Caution urged as gorse fires rage across county

Caution urged as gorse fires rage across county
Donegal’s Acting Chief Fire Officer, Joseph McTaggart, repeated his appeal to the public to exercise caution, as fire brigades continued to fight gorse fires that have burned in the county during the past week.

Donegal’s Acting Chief Fire Officer, Joseph McTaggart, repeated his appeal to the public to exercise caution, as fire brigades continued to fight gorse fires that have burned in the county during the past week.

“I would ask the public to be vigilant and to exercise caution, to ensure no sources of ignition come in contact with undergrowth at the moment,” Acting Chief Fire Officer McTaggart said. “It could be as simple as throwing a cigarette out of a car window.

“If a house is close to gorseland, it could be putting out ashes -- they could be a source of ignition for a fire,” he said.

By noon yesterday, there had been about 45 gorse fires in Donegal since last Thursday, March 28th, most of them in west Donegal.

Yesterday afternoon, fire brigades from Dungloe, Gaoth Dobhair and Falcarragh fought gorse fires at Derrydruel, Dungloe; at Loughanure; and at Carrickataskin, Gaoth Dobhair.

A gorse fire yesterday afternoon in the area of Loch na nDeora, Ranafast, burned a large area of bog; at a nearby house an oil tank caught fire and exploded, with some damage to the gable end of the house, near the roof. The gorse fire was extinguished and crews used foam on the areas of the explosion.

The acting chief fire officer said they had not yet determined a specific cause for the fires, but said there were a number of factors that contributed to them: the ongoing, long dry spell of weather, dried undergrowth and dry winds coming from the east.

Patricia Herald of Meendernasloe, Annagry, called the fire that burned through gorseland near Loughanure overnight Tuesday and into the early hours of Wednesday the worst she had ever seen.

“I had never seen a fire this bad,” Mrs. Herald said. “I have seen fires, but I’ve been there since I was four years of age and I never saw anything like that. It was frightful.” Mrs. Herald’s house can be seen in a photograph that was posted to Facebook: her traditional bungalow was in the foreground; a wall of red flame and smoke rose in the background.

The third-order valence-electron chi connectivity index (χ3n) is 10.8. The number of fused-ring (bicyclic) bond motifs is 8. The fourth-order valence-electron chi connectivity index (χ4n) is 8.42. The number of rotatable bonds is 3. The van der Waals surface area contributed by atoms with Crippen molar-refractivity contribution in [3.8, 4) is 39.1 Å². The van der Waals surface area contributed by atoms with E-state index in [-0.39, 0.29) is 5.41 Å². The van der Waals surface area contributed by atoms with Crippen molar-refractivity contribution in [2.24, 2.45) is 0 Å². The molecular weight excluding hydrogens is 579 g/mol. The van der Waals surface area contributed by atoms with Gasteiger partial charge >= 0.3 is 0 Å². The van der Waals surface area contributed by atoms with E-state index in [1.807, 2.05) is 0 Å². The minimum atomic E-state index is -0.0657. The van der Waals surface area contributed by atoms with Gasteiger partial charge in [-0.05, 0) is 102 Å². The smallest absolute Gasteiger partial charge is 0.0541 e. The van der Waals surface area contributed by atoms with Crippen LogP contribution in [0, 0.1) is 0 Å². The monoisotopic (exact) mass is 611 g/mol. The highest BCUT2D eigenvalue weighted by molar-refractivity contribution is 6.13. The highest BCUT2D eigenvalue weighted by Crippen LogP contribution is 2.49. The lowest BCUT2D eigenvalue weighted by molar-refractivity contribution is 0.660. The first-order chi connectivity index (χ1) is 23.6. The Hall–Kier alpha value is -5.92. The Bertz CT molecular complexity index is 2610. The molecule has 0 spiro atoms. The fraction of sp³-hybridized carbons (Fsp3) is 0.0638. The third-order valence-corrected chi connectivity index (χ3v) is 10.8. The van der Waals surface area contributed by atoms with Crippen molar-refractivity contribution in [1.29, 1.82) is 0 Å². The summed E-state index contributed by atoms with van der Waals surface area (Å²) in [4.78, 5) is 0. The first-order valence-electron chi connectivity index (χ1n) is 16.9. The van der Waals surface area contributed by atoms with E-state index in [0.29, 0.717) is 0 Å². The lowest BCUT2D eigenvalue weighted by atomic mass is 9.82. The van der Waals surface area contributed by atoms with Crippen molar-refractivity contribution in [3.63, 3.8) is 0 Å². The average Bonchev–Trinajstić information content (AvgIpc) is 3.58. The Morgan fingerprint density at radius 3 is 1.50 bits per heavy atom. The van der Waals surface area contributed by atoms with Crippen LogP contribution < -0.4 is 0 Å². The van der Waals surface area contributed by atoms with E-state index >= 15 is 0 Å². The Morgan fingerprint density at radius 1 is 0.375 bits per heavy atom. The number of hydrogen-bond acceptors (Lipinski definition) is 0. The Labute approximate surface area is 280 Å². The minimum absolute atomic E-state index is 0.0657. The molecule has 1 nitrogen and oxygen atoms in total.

A friend’s son had been travelling from Dungloe before 1am when he saw the fire and asked his mother to ring Mrs. Herald, to check on her. “When I went outside, it was raging,” Mrs. Herald said.

“When you stood out the back you could see it was coming,” Mrs. Herald said. “I kept praying that it would stop.”

A neighbour and her friend’s son stayed with her, as her worried children rang from Letterkenny and Sligo.

Mrs. Herald said she didn’t get to sleep Tuesday night as fire crews fought the blaze. She was grateful for them.

“They did work hard -- I felt sorry for them,” she said. Overall on Tuesday, Donegal fire crews had battled 13 gorse fires, including blazes in Gaoth Dobhair and Kincasslagh.

Donegal County Council issued a warning on March 28th, reminding people that gorse and other undergrowth were extremely dry in this period of dry weather, and urging people to take all necessary measures to prevent gorse fires and similar fires. “Fires are likely to spread rapidly and get out of control, causing unnecessary damage and putting houses, property and possibly life at risk,” a council spokesperson warned.

Mr. McTaggart also wanted to remind the public that it is an offense under the Wildlife Act to burn uncultivated land between March 1st and Aug. 31st of any year.

He said that not only do the fires do damage, but they tie up the brigades that are fighting them.

“It also means that if a brigade is required at a house fire or road traffic collision, that could be delayed,” Mr. McTaggart said.

There had been some local suggestions that one of the gorse fires in the Dungloe area over the weekend could have been started by a sky lantern, also known as a Chinese lantern, a small paper lantern with a candle inside that is set aloft.

Mr. McTaggart said that once those lanterns are released, it is not possible to exercise control over where they are going or where they will land.

“It is highly irresponsible to engage in that type of activity at any time, but more so at the moment, when conditions are so ripe for ignition of fires and their rapid spread,” Mr. McTaggart said.

Dungloe and the Rosses were among the areas hardest hit by the gorse fires that swept through Donegal in 2011. Sinn Féin Cllr. Marie-Therese Gallagher, called on the public to heed the warnings issued by Mr. McTaggart and the county council.

“Nobody needs to be reminded around the Rosses how fires can get out of control and how whole populations and homes can be threatened,” the Dungloe-based councillor said. She said, “Fire and water -- there’s no stopping them when they get going.”

There were reports of local people arriving at the scene of some of the fires and yesterday, west Donegal activist Micheál Cholm Mac Giolla Easbuig said that Donegal County Council, in conjunction with the fire service, should set up a training programme to instruct volunteers on the best methods of fighting gorse fires.

Mr. Mac Giolla Easbuig suggested properly trained local men and women could then assess whether they could bring the fire under control or whether the fire service needed to be called.

“These fires can cause widespread disruption and huge environmental damage if they manage to get out of control, as we have seen especially in 2011,” Mr. Mac Giolla Easbuig said. “When this happens the fire service are then stretched to their operational capacity and this in turn puts lives at risk.”